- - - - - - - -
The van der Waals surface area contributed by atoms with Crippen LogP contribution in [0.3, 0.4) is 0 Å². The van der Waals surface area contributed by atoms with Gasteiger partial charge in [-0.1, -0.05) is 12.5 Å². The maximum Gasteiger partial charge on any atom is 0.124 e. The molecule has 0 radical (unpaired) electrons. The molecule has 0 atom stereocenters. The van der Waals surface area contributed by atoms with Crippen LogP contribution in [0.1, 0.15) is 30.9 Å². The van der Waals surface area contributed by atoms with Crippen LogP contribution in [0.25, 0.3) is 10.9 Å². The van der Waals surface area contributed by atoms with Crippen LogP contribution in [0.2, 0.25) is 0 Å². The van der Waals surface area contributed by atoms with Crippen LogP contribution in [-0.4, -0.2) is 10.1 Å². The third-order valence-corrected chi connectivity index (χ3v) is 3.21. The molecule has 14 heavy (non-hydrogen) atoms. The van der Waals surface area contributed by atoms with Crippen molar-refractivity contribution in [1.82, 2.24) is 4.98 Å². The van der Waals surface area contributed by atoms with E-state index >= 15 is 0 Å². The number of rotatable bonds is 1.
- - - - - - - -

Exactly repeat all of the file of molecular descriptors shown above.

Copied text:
The van der Waals surface area contributed by atoms with Crippen LogP contribution in [0.3, 0.4) is 0 Å². The van der Waals surface area contributed by atoms with Gasteiger partial charge in [-0.1, -0.05) is 12.5 Å². The maximum Gasteiger partial charge on any atom is 0.124 e. The molecule has 0 radical (unpaired) electrons. The molecule has 0 atom stereocenters. The van der Waals surface area contributed by atoms with Crippen LogP contribution in [0.1, 0.15) is 30.9 Å². The van der Waals surface area contributed by atoms with Crippen LogP contribution in [0.25, 0.3) is 10.9 Å². The van der Waals surface area contributed by atoms with Crippen LogP contribution in [0.2, 0.25) is 0 Å². The van der Waals surface area contributed by atoms with Crippen LogP contribution in [-0.4, -0.2) is 10.1 Å². The third-order valence-corrected chi connectivity index (χ3v) is 3.21. The molecule has 14 heavy (non-hydrogen) atoms. The van der Waals surface area contributed by atoms with Crippen molar-refractivity contribution in [1.82, 2.24) is 4.98 Å². The van der Waals surface area contributed by atoms with E-state index >= 15 is 0 Å². The number of rotatable bonds is 1.